No. Police officers, not PCSOs, have the power of arrest. You may be given the power to require someone to remain with you for up to 30 minutes pending the arrival of a police officer, in certain circumstances. However, this is not a power of arrest.

Priority is given to operational and business needs in respect of which village/town you will ultimately be located to. should you be successful in the selection process your location preferences will be taken into account when considering where to post you. However, we cannot guarantee that we will be able to post you in accordance with your preferences.

PCSOs work varied shifts, mainly day shifts and late shifts. The day shift starts at 8am (some stations start at 9am) and PCSOs are expected to work until either 4pm or 5pm with a 36 min meal break. The late shift starts at 2pm (some stations start at 1pm) and PCSOs then work until 10pm, again with a 36min meal break. On occasions, staff are asked to work beyond 10pm for specific events or emergency situations, e.g. Fireworks event or directing traffic at a road closure following a road traffic collision.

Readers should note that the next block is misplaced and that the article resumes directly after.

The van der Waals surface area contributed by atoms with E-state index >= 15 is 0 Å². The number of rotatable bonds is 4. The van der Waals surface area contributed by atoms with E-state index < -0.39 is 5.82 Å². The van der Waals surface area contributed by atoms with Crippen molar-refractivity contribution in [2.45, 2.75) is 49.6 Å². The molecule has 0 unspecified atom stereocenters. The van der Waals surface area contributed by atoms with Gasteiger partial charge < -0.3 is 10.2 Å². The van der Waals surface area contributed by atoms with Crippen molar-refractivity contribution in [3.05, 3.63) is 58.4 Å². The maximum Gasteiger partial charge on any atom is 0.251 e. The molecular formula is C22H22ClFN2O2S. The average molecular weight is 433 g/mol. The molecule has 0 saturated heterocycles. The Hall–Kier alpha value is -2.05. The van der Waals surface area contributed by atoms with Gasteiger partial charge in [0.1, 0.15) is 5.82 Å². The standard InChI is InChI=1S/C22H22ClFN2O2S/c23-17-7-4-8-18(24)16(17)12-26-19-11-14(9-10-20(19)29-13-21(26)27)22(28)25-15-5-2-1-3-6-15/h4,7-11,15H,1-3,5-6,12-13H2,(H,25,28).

The shift pattern is usually 6 days of working, starting on a Monday, followed by 2 rest days; then 4 days of working, starting on a Tuesday, followed by 2 rest days with a repeating cycle. Half of the shifts will be afternoon and evening working e.g. 2pm - 10pm, approximately 10 shifts per 28 days and the other half are made up of day shifts e.g. 8am - 4pm. Weekend working is every other weekend, either a day shift or late shift e.g. 1 day shift and 1 late shift per month.

Devon & Cornwall Police and Dorset Police does have a Flexible Working Policy in force. Any decisions in relation to this do have to take into account the operational requirements.

Please note that PCSO working patterns are subject to review. Any changes will be communicated to employees with appropriate notice.